Christian Preaching

A Trinitarian Theology of Proclamation

Michael Pasquarello III

Price: S$40.20

“Michael Pasquarello III has written a ‘must read’ book articulating a trinitarian vision for preaching. His compelling argument is richly informed by traditional biblical hermeneutics, creedal history understood as storied attestation of the witness of Scripture, and liturgical theology and practice considered as embodied performance of the Bible’s divine narrative. Here is a clear summons to the church to abandon all lesser homiletic aims and to prayerfully and faithfully proclaim the Holy Gospel to the glory of God.”–Charles L. Bartow, Princeton Theological Seminary

“Like all of Michael Pasquarello’s work, his newest book not only upholds the classical Christian tradition but breathes new vitality into it. In an era in which preaching is reduced to persuasive communication, Pasquarello reminds us that the Christian message has a content that originates in and gives expression to Father, Son, and Holy Spirit.”–Richard Lischer, Duke Divinity School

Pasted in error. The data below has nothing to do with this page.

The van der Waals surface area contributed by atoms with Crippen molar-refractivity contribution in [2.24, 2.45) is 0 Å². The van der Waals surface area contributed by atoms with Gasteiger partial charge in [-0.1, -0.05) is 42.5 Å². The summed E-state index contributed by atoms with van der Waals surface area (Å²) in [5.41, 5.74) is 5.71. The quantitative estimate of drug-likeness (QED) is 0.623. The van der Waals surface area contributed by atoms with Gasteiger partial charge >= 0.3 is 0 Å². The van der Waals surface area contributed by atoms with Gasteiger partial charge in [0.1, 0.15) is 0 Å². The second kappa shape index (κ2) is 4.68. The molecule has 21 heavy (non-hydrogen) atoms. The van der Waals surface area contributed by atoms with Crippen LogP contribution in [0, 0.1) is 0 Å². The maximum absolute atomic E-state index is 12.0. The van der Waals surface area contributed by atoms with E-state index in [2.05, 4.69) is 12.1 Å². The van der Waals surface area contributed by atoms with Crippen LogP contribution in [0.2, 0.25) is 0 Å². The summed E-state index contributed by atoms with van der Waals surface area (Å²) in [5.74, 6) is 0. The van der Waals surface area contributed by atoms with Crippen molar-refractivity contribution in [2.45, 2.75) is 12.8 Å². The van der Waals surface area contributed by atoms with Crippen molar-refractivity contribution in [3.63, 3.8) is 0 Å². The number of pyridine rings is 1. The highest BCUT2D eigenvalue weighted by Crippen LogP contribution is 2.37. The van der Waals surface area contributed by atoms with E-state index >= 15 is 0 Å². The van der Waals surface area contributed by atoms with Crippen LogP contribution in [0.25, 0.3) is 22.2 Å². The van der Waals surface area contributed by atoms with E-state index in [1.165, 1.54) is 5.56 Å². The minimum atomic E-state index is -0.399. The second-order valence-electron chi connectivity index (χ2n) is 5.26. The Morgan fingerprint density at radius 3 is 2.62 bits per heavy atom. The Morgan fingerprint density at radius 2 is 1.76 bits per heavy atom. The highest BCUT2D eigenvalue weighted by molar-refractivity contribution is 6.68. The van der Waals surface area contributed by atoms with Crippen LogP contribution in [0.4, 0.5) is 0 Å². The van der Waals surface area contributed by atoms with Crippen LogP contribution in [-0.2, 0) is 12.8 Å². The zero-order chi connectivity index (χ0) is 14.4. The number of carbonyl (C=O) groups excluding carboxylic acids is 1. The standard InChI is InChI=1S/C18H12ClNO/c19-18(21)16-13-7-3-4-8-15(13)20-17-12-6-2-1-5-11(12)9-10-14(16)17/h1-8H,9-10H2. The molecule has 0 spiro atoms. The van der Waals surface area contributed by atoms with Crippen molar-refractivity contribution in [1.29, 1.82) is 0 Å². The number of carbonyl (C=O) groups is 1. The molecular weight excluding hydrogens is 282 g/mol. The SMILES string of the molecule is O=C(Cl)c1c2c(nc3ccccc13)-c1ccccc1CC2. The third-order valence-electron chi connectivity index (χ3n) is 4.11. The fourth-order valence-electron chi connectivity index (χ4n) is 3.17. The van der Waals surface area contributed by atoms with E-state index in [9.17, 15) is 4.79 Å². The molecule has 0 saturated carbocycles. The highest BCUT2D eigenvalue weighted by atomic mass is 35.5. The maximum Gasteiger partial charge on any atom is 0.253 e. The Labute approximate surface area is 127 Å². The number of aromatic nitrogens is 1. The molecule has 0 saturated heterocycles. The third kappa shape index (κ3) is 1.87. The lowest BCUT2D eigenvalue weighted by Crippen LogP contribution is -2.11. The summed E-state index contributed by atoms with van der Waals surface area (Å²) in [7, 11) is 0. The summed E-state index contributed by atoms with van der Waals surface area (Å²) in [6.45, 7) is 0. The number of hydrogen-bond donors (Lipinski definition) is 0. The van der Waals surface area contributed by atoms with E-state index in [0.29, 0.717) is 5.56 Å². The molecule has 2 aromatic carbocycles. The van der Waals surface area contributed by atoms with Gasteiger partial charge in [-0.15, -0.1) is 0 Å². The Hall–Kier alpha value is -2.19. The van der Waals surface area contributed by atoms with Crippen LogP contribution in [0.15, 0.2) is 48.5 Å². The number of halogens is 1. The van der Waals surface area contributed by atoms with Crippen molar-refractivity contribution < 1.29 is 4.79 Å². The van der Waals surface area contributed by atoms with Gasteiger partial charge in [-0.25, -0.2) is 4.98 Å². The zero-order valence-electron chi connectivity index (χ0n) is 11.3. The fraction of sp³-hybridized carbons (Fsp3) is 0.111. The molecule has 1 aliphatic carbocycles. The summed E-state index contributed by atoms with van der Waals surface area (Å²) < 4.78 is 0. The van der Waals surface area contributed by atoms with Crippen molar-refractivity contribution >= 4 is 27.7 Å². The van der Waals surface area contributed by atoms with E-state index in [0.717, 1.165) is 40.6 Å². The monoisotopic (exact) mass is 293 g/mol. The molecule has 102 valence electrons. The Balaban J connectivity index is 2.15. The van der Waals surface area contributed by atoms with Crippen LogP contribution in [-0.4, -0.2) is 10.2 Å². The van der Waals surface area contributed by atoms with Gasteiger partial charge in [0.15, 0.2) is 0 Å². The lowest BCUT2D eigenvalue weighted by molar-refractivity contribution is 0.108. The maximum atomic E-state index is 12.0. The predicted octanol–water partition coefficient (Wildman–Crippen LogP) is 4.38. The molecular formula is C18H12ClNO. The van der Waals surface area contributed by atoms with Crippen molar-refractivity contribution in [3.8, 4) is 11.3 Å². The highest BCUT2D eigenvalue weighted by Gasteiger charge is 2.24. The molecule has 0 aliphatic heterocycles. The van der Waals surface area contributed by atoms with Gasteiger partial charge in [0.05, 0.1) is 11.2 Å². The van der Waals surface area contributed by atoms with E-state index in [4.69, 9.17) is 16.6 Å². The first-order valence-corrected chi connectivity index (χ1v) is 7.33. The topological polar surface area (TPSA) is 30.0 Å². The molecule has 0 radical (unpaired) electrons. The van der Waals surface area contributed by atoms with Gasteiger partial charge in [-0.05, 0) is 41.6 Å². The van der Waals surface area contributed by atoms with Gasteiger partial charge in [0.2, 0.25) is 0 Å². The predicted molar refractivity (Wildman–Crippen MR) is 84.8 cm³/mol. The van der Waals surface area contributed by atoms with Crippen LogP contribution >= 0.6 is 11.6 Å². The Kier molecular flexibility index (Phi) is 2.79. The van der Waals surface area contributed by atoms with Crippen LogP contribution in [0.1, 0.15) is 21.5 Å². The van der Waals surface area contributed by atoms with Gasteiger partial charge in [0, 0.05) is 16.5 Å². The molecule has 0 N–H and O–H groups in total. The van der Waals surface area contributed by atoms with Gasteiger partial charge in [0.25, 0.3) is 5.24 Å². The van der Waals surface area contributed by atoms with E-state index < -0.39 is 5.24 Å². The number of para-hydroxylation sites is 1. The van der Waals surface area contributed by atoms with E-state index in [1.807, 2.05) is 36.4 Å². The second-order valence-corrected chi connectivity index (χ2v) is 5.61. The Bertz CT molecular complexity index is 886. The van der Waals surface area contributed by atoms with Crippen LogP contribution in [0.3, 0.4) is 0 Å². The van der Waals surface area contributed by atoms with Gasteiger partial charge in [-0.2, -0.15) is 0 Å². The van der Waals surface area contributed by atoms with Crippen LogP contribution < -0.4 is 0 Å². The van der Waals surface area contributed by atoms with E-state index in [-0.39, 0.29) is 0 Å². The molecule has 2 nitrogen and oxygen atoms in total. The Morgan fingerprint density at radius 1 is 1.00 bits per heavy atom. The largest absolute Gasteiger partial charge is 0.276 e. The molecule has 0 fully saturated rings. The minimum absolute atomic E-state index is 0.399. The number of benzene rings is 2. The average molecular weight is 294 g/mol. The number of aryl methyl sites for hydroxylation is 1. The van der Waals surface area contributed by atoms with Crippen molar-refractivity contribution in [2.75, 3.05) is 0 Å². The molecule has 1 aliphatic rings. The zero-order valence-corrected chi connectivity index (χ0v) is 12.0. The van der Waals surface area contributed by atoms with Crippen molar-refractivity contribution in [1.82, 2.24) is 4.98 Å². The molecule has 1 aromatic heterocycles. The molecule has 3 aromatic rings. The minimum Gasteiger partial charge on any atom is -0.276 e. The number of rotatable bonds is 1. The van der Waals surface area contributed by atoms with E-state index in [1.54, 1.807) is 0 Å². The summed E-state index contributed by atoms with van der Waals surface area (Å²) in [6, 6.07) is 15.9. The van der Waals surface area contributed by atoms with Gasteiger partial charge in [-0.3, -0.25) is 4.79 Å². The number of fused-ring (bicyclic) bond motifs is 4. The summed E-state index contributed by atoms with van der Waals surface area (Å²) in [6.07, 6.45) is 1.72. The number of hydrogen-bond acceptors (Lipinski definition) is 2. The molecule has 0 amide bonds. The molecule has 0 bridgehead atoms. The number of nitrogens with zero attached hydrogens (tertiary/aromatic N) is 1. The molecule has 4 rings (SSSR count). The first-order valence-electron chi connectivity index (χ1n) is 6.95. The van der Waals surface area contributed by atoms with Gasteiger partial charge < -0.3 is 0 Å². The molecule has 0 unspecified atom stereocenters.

“One of the refreshing things about this fine book by Michael Pasquarello is that, when he thinks about the ministry of preaching, he is not afraid to measure the breadth historically or to plumb the depth theologically. Pasquarello has written this book like a good sermon–faithfully, thoughtfully, prayerfully, and with a profound word to speak. We are in his debt.”–Thomas G. Long, Candler School of Theology

“Boldly challenging homiletical accommodation to American culture, Pasquarello seeks to change the subject of preaching from method and ‘marketing’ to the Triune God, who is the source and goal of our speech. A welcome theological vision of preaching.”–Charles L. Campbell, Columbia Theological Seminary

Christian Preaching brings together two disciplines that have sadly grown apart such that they almost developed irreconcilable differences–preaching and theology. Pasquarello offers a brilliant critique of theology as technique and draws on the theology and sermons of Irenaeus, Augustine, Luther, Wesley, and others, convincingly demonstrating that effective, pragmatic preaching requires substantive theological engagement (and vice versa). This book accomplishes its purpose so well that it should be used not only in preaching courses but also in basic theology courses. No preacher should be let loose on a congregation without passing through Pasquarello’s Christian Preaching.“–D. Stephen Long, Garrett-Evangelical Theological Seminary